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Strap on the MSR Denali Evo Ascent snowshoe, and head for the steep hills this winter.

The MSR Denali Evo Ascent Snowshoe is incredibly efficient for snowshoeing in steep terrain thanks to its Televator heel lifter. When the going gets steep, just pull up this heel lifter, and your foot will remain flat even when you're walking straight up a steep incline. Keeping your feet flat also reduces the stress on your calves, so you can travel further. Available tail attachments increase flotation in deep snow. The MSR Denali Evo Ascent snowshoe has a powder-coated steel crampon which sheds the stickiest snow and bites into hardpack with ease.

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MSR Denali Evo Ascent Snowshoe

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Here's what others have to say...

5 5

Great snowshoe!

I love these for simple effective performance I can rely on. The heel lift is great but you need to be flexible to pop it up or down in action. They grab well and keep me out of the deep snow of Washington. I'm 200 lbs and have not used the tails yet but usually use my split board in the deep soft powder. The size and weight of these make the decision to bring them along on hikes easier so you use them more. Warning, lots of sharp points on these due to the effective metal tread and chisel front on them.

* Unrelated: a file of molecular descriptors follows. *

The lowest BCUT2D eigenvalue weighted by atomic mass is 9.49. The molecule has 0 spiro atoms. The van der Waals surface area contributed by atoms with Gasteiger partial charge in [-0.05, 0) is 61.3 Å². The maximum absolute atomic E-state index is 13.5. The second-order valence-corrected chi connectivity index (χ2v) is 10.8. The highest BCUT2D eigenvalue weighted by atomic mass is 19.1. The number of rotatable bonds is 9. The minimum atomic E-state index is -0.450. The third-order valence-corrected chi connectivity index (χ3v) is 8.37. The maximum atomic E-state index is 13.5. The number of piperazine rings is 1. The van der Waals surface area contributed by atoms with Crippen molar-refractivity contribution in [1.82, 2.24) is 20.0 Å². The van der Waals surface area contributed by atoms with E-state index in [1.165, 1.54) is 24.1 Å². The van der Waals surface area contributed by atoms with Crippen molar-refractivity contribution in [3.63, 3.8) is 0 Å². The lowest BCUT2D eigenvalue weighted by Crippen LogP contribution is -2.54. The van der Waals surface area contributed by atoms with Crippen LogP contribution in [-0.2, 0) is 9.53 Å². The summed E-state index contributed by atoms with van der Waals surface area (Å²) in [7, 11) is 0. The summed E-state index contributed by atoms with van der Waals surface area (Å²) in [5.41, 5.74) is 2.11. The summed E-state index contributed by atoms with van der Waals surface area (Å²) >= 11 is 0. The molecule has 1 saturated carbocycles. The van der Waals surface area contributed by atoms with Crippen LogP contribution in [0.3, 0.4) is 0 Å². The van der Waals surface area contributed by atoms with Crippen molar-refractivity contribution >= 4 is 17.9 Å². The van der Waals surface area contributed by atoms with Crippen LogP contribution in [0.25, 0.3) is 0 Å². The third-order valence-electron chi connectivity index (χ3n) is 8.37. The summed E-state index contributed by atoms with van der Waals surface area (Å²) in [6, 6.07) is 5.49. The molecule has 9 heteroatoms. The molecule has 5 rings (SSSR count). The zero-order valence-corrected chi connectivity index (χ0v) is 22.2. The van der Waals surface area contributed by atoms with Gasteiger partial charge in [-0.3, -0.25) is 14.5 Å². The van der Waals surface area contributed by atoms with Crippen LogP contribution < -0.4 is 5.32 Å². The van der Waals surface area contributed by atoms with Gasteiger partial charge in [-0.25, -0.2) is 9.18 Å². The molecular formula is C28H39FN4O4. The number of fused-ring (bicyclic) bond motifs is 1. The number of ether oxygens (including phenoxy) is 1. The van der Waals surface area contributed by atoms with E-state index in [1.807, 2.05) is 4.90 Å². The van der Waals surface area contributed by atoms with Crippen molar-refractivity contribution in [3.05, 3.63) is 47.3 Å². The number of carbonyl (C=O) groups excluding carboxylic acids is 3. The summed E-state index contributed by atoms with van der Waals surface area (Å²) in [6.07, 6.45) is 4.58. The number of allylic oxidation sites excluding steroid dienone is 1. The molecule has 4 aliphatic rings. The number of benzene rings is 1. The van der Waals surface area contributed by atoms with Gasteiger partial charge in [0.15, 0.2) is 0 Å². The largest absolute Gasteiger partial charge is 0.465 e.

5 5

Heavy wet snow w/ heavy weight

I purchased three sets to take supplies into a mountain (VA hill) cabin. The climb was 3 miles and up 2000 feet into Bath County VA. I took three baseball player who had never seen snow shoes and were greater than 200 pounds plus 50 to 70 pound packs. I was concerned about the stress put on the Denali EVO ascent snowshoes. They were so easy to use that we nearly forgot we had them on until one fell and realized the snow was over 3 feet deep. The trip in and out yielded no bending or wear on the hidge pins that other reviews' identified weakness anywhere...excellent design!

5 5

Heavy wet snow w/ heavy weight

I purchased three sets to take supplies into a mountain (VA hill) cabin. The climb was 3 miles and up 2000 feet into Bath County VA. I took three baseball player who had never seen snow shoes and were greater than 200 pounds plus 50 to 70 pound packs. I was concerned about the stress put on the Denali EVO ascent snowshoes. They were so easy to use that we nearly forgot we had them on until one fell and realized the snow was over 3 feet deep. The trip in and out yielded no bending or wear on the hidge pins that other reviews' identified weakness anywhere...excellent design!